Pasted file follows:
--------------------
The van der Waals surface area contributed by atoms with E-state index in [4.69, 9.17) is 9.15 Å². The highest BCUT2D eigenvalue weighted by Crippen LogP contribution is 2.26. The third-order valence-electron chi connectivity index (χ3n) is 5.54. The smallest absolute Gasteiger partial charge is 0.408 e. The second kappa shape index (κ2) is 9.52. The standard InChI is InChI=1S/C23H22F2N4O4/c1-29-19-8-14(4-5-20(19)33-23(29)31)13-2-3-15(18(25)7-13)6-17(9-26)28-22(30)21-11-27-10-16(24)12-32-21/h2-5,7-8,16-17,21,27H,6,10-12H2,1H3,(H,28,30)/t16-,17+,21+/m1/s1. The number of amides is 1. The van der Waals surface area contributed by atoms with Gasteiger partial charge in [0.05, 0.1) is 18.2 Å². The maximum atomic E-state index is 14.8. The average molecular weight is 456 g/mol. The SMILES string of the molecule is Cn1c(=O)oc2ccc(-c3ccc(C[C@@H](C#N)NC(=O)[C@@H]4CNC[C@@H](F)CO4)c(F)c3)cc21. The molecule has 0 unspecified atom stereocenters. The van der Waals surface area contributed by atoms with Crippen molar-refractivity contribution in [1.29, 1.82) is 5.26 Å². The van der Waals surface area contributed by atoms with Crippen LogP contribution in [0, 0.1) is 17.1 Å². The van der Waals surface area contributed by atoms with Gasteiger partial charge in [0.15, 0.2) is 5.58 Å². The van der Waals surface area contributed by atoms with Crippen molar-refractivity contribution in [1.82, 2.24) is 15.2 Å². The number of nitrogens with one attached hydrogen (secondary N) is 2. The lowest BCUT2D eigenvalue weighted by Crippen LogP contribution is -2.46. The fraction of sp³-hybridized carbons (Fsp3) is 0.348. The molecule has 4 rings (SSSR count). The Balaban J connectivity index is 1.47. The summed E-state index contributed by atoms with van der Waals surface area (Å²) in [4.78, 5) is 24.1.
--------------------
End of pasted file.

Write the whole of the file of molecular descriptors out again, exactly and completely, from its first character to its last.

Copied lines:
The van der Waals surface area contributed by atoms with E-state index in [4.69, 9.17) is 9.15 Å². The highest BCUT2D eigenvalue weighted by Crippen LogP contribution is 2.26. The third-order valence-electron chi connectivity index (χ3n) is 5.54. The smallest absolute Gasteiger partial charge is 0.408 e. The second kappa shape index (κ2) is 9.52. The standard InChI is InChI=1S/C23H22F2N4O4/c1-29-19-8-14(4-5-20(19)33-23(29)31)13-2-3-15(18(25)7-13)6-17(9-26)28-22(30)21-11-27-10-16(24)12-32-21/h2-5,7-8,16-17,21,27H,6,10-12H2,1H3,(H,28,30)/t16-,17+,21+/m1/s1. The number of amides is 1. The van der Waals surface area contributed by atoms with Gasteiger partial charge in [0.05, 0.1) is 18.2 Å². The maximum atomic E-state index is 14.8. The average molecular weight is 456 g/mol. The SMILES string of the molecule is Cn1c(=O)oc2ccc(-c3ccc(C[C@@H](C#N)NC(=O)[C@@H]4CNC[C@@H](F)CO4)c(F)c3)cc21. The molecule has 0 unspecified atom stereocenters. The van der Waals surface area contributed by atoms with Crippen molar-refractivity contribution in [1.29, 1.82) is 5.26 Å². The van der Waals surface area contributed by atoms with Crippen LogP contribution in [0, 0.1) is 17.1 Å². The van der Waals surface area contributed by atoms with Gasteiger partial charge in [0.15, 0.2) is 5.58 Å². The van der Waals surface area contributed by atoms with Crippen molar-refractivity contribution in [1.82, 2.24) is 15.2 Å². The number of nitrogens with one attached hydrogen (secondary N) is 2. The lowest BCUT2D eigenvalue weighted by Crippen LogP contribution is -2.46. The fraction of sp³-hybridized carbons (Fsp3) is 0.348. The molecule has 4 rings (SSSR count). The Balaban J connectivity index is 1.47. The summed E-state index contributed by atoms with van der Waals surface area (Å²) in [4.78, 5) is 24.1.